Jordan’s highest religious authority on Tuesday slammed as “false and insignificant” Sunday’s approval by Israeli ministers of a bill to ban the Muslim call to prayer via loudspeakers. It was not clear as of Tuesday whether the bill would become law.
“An occupier cannot make any historical change to the city it occupies, and things (must) remain the same without any change,” Islamic Endowments Minister Abdul Salam Abadi told Jordan’s official news agency Petra. Any decision concerning Jerusalem by the “Israeli occupation authority” was “false and insignificant” because the city was “under occupation,” he charged.
Abadi, who is also director of the department for Al Aqsa Mosque Affairs, stressed that the call to prayer from the Al-Aqsa Mosque’s loudspeakers would remain forever.
Under the terms of peace agreements between the two countries, Israel respects Jordan’s special role administering Jerusalem’s Muslim holy places.
Located on the Temple Mount, the Al-Aqsa Mosque is considered the third holiest site in Islam. The Temple Mount is also the holiest spot in Judaism, where the First and Second Temples were located.
At Sunday’s meeting of the Ministerial Committee on Legislation, ministers approved draft legislation to prevent loud calls to prayer and “conveying religious or nationalist messages, or even words of incitement.” The bill also seeks to ban sound systems at all houses of worship in the country, not only mosques.
Initiated by Jewish Home MK Moti Yogev, the bill was endorsed by party colleagues Bezalel Smotrich and Shuli Muallem-Refaeli as well as by Likud MKs Miki Zohar and Nurit Koren and Kulanu MK Merav Ben-Ari.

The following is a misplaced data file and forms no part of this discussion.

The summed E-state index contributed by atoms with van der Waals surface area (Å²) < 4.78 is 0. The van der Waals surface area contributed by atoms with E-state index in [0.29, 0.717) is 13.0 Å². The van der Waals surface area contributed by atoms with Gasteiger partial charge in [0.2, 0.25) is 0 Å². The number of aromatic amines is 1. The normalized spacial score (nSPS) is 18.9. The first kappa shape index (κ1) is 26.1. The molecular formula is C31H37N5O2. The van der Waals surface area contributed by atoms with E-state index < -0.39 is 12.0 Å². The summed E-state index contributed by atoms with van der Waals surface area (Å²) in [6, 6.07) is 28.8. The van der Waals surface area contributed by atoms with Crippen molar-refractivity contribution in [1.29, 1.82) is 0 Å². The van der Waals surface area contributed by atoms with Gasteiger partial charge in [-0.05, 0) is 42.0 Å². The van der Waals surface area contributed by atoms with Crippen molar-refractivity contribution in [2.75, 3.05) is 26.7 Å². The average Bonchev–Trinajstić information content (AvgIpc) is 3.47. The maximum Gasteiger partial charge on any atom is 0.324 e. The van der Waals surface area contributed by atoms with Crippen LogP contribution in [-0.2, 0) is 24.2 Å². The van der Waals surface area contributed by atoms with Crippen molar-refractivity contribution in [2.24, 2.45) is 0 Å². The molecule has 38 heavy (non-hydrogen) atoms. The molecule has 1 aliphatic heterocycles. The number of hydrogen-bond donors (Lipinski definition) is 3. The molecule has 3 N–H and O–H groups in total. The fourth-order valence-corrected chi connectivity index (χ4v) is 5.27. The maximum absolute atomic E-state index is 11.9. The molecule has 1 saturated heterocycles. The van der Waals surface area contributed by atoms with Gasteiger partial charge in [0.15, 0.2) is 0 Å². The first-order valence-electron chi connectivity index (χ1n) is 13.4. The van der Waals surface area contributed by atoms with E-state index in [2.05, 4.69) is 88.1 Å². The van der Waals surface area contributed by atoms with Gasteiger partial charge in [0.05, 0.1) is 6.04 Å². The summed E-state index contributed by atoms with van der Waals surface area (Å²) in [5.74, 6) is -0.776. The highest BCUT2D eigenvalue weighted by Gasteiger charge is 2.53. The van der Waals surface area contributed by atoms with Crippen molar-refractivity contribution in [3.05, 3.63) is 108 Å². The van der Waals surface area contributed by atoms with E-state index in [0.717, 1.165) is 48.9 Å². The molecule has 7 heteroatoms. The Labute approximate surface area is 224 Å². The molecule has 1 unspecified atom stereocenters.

Outdoor loudspeakers, usually affixed to tall minarets, are used five times a day to call the Muslim faithful to prayer, sometimes as early as 4 a.m. Where there is more than one mosque, the calls often overlap.
Some 20 percent of Israel’s population are Arab, most of them Muslim, making the calls to prayer a familiar sound in many parts of the country.
“Hundreds of thousands of Israeli citizens — in the Galilee, Negev, Jerusalem, Tel Aviv-Jaffa and other places in central Israel — suffer regularly and daily from the noise caused by the call of the muezzin from mosques,” reads the proposed legislation, which will now move for its first reading in the Knesset.
While the draft bill applies to all houses of worship, it is seen as specifically targeting mosques.
It has already earned the opprobrium of the Palestinian Authority which said it would protest the move through the United Nations Security Council.
The Palestinian Minister of Waqf and Religious Affairs, Sheikh Yousef Id’es, has said the bill threatens to plunge “the entire region into a religious war,” according to the Wafa news agency. The Jerusalem Waqf is funded by Jordan.
Arab lawmakers attacked have the proposal as a hate-fueled assault on Muslim freedom of religion. Joint (Arab) List leader MK Aymen Odeh noted on Sunday “there are noise laws and regulations that also apply to mosques, so it’s clear that the sole purpose of the bill is to mark the mosques as a problem source. It is a clear attack on Muslim freedom of religion and the continuation of a wave of persecution that the prime minister is leading.”
On Sunday, Prime Minister Benjamin Netanyahu expressed his support for the bill. He said it was customary in many European cities to limit the volume.
Cities that have banned or restricted the use of loudspeakers by mosques include Mumbai in India, Lagos in Nigeria,and Egypt’s capital Cairo.